Dima arrived to take us to Zhenya, the off-road club mechanic, who was barely a kilometre from the BMW centre. Zhenya’s workshop was a hive of activity, with a dozen off road bikes in for various work.
Dima and I gave Zhenya the list of projects for my bike … fit new front disc, fit new chain, replace three bolts (two luggage rack ones – luggage systems are the bane of our travels so far … but I got my new ortlieb bags from Tony and need to fit them now) and finally I wanted to check some more of the ‘work’ done by Boris in Almaty. Last week when we were rained out in Aktash, I checked my air-filter … Boris said he had cleaned it. He hadnt. It was filthy, much more than the ride from Almaty to Aktash should have done. It was Tajik dirt in there I suspect. I washed it myself there in Aktash.
So Boris probably didnt do things he was supposed to do as well as all the things he had done badly. That means I needed to have his work replacing my headset bearings checked as well. He was also supposed to check / replace spark plugs … but as I am skeptical of that too, I asked Zhenya to re-do it. As it was a proper off road workshop, it was a good chance to get my forks serviced. That hadnt been done since Valera in Yalta.
Next up was Tony’s chunkier list of projects for Zhenya and his team. Tony needed some welding and new mounting system for his luggage rack, a handcrafted front mudguard extender, fork gaitors, oil and filter change, new mirrors, clutch checked, and front rim beaten back into shape.
Zhenya just nodded his head. It was clear that like Valera, this wasnt just a job, he was an enthusiast. He understood it all and discussed solutions with his team, and then said ‘OK, call you when its done.’
Dima took us to a massive new shopping mall on the way home, as clean, stylish and modern as anything anywhere in the world. As we ate lunch in the food court there, the contrast between Krasnoyarsk, and its immaculate, modern shopping malls and BMW motorrad service centres, and the primitive simple life we had seen in the Tuvan yurts just 3 days ago, caused both of us to wonder at the incredible variety in Russia, in peoples, in cultures, in almost everything. Its an amazingly diverse place, and you do have to remind yourself its one country.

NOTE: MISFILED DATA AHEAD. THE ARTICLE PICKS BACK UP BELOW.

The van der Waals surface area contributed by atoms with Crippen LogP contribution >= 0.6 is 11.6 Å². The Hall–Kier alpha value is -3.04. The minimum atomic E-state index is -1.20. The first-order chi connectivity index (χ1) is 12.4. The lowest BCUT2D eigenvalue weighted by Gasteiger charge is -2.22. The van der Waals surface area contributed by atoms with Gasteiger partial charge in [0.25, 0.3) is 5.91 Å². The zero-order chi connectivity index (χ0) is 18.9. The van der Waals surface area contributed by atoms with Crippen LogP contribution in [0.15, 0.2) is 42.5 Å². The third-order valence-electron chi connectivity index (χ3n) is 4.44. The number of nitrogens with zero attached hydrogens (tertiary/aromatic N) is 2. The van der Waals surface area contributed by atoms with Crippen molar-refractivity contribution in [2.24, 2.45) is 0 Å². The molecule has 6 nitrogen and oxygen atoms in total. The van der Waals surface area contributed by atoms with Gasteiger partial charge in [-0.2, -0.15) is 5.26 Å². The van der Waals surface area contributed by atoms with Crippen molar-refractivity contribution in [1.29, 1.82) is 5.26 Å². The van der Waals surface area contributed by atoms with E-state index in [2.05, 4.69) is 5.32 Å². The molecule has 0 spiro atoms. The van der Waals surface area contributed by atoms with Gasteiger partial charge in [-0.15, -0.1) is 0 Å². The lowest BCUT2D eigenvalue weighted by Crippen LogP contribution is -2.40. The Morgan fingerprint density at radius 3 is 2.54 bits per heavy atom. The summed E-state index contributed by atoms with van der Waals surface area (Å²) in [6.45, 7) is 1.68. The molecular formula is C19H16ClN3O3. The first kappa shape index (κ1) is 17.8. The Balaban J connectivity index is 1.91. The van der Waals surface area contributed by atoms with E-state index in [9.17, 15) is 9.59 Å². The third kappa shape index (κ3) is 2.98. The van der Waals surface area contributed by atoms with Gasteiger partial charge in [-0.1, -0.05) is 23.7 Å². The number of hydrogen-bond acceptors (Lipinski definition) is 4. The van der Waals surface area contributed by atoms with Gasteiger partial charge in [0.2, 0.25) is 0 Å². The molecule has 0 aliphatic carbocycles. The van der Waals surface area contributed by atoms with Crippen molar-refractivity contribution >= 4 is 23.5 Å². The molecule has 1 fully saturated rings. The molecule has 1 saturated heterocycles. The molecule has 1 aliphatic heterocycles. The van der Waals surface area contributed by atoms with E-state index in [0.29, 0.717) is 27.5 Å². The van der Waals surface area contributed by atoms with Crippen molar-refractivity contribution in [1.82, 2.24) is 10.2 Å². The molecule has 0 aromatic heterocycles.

This was a day to check progress on the bike, do a lot of internet catch up, buy some bike supplies like chain lube, luggage straps, assorted nuts, bolts, washers, organise minor clothing repairs and in the evening we got to take our fantastic host, Dima, out for beers at an English pub with its own brewery.
The bikes are coming along well and the repairs are more thorough that we even hoped. A fantastic pair of metal parts has been crafted by the metalworker at Zhenya’s bike workshop for Tony’s luggage system.
I have made an odd decision to use two soft luggage systems on the back of my bike … the new Ortlieb motorcycle bags are too small to use on their own. Zhenya can fix my old luggage system so I will have a near empty back bag and double side bags. Cool or what?
- – -
A lazy day in Krasnoyarsk waiting for our bikes to be finished off. Tony and I spent it mostly at the pub … the James Shark Pub, an english pub just round the corner from our apartment on main st – Prospekt Mira. Dima came round after his work at 5pm and we trotted off to collect by riding pants (they needed a repair done, a boot (which had a seam re-stitched) and to check out the bikes, which after 2 days in Zhenya’s workshop were now finished.
On the way we stopped off at the workshop of another extraordinary motorcycle enthusiast in Krasnoyarsk, a guy called Misha Shestakov, who is a world war 2 motorcycle restorer. Among his 22 bikes were a collection of amazingly restored German (BMW and Zundapp), American (Harley) and British BSA bikes form the war. Evey detail, down to the manufacturers stamp on the head of the bolts had been restored or replicated. A couple of the BMWs were ex Afrika Korps, a couple were European theatre. It was a stunning collection.
Back to Zhenya’s garage – not surprisingly, the bikes were sorted to an impressive standard. A look at every item of work showed the commitment to do the job properly first time that you need in bike prepping for this kind of project. Time will be the ultimate judge of the quality of the work done, but it looks to me like I just found my second master mechanic of the trip, and he was another KTM rider. I half think its because KTM guys tend to be enthusiasts, and half think its because if you have a KTM, you better be a good mechanic cause you will need one a hell of a lot.!!
In any case, Zhenya in Krasnoyarsk joins Valera in Yalta in being awarded the Sibirsky Extreme Order of Lenin for services to motorcycle maintenance. His reward was a rare (and getting rarer) Sibirsky Extreme Lenin sticker.